NIH Launches Phase 1 Trial for Universal Influenza Vaccine

John Parkinson

John Parkinson is the senior editor for ContagionLive. Prior to joining MJH Life Sciences in 2020, he has covered a variety of fields and markets including diabetes, oncology, ophthalmology, IT, travel, and local news. You can email him at [email protected]

The government agency will be assessing the safety and immunogenicity of an investigational nanoparticle influenza vaccine.

The National Institutes of Health (NIH) announced this week it had begun a phase 1 human trial studying a universal influenza vaccine, FluMos-v1. The vaccine was developed by the NIH’s National Institute of Allergy and Infectious Diseases (NIAID) and is designed to stimulate antibodies against multiple influenza virus strains by displaying part of the influenza virus hemagglutinin (HA) protein on self-assembling nanoparticle scaffolds.

Alicia T. Widge, MD, of NIAID’s the Vaccine Research Center (VRC), is the principal investigator of the NIAID-sponsored single-site trial.

“The health and economic burdens of influenza are substantial, and the world badly needs improved flu vaccines,” NIAID Director Anthony S. Fauci, MD, said. “I am encouraged by the great promise of the VRC nanoparticle vaccine candidate, which so far has performed very well in pre-clinical testing.”

The experimental nanoparticle FluMos-v1 vaccine is designed to elicit antibodies directed against the HA protein from four different virus strains, 2 influenza type A strains of H1 and H3 subtype and 2 influenza type B strains—which is similar to other commercially available vaccines. Where the investigational flu vaccine differs is that it displays multiple copies of each of the four HA types. The 20 HA epitopes arrayed in repeating patterns on the nanoparticle scaffolds sent a strong signal to the immune system and prompted a robust antibody response in animal models.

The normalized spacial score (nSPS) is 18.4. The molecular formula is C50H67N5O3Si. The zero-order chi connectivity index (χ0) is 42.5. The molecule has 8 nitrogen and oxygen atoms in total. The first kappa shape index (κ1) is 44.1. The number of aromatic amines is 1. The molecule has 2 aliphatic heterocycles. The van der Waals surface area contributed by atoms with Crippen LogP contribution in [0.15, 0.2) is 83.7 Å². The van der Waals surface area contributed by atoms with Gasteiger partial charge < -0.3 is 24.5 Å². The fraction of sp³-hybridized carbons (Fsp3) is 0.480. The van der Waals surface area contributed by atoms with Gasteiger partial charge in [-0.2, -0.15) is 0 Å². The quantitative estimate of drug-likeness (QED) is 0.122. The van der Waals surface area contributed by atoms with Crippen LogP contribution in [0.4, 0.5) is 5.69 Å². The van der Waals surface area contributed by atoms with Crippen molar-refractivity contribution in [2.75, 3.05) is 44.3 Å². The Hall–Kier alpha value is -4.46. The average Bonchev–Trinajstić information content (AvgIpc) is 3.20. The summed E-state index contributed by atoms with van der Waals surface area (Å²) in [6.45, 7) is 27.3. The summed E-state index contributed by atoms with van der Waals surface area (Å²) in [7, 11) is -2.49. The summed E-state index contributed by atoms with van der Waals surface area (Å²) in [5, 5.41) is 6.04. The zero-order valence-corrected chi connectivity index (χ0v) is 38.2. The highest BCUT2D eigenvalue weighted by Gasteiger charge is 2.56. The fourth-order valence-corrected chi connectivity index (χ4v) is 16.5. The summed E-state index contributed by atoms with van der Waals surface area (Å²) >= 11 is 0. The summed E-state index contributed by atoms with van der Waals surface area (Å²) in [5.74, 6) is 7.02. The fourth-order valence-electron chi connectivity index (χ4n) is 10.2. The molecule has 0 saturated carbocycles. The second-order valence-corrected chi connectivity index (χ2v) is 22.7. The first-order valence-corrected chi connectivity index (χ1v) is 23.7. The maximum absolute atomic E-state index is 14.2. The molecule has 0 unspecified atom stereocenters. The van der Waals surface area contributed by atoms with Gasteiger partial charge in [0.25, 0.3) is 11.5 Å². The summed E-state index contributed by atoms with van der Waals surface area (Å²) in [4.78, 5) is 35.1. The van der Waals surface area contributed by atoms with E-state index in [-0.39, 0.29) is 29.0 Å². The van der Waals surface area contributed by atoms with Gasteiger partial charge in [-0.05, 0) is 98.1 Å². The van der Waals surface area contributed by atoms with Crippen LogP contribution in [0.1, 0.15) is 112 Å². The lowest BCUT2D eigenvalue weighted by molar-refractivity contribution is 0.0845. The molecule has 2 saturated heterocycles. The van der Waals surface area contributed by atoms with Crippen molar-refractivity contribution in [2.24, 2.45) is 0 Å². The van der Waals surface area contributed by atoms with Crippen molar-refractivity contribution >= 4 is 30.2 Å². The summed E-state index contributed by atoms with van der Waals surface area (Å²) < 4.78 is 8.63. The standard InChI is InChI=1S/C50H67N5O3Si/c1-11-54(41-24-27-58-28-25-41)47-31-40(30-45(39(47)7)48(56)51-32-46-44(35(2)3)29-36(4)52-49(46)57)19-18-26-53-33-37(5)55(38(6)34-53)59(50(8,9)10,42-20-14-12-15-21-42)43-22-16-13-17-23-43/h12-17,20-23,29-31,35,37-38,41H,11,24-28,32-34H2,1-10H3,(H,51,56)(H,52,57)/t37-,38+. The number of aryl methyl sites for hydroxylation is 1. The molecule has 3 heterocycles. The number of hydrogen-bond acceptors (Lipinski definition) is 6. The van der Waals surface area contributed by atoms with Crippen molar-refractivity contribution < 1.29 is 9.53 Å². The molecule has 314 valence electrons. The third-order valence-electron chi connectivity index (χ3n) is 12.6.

The clinical trial aims to enroll 35 participants, 15 of whom will receive a single intramuscular injection of an FDA-licensed, quadrivalent seasonal flu vaccine. Five participants will receive one 20-microgram (mcg) dose of the investigational vaccine by intramuscular injection. If there are no safety concerns detected at that dosage, an additional 15 volunteers will receive one 60-mcg dose of the investigational vaccine.

Other researchers are looking at potential influenza vaccines. For example, Cincinnati, Ohio-based Blue Water Vaccines is also working on developing a universal vaccine that will permanently protect against current and future influenza strains. Contagion interviewed Blue Water CEO Joseph Hernandez late last year about their investigational vaccine.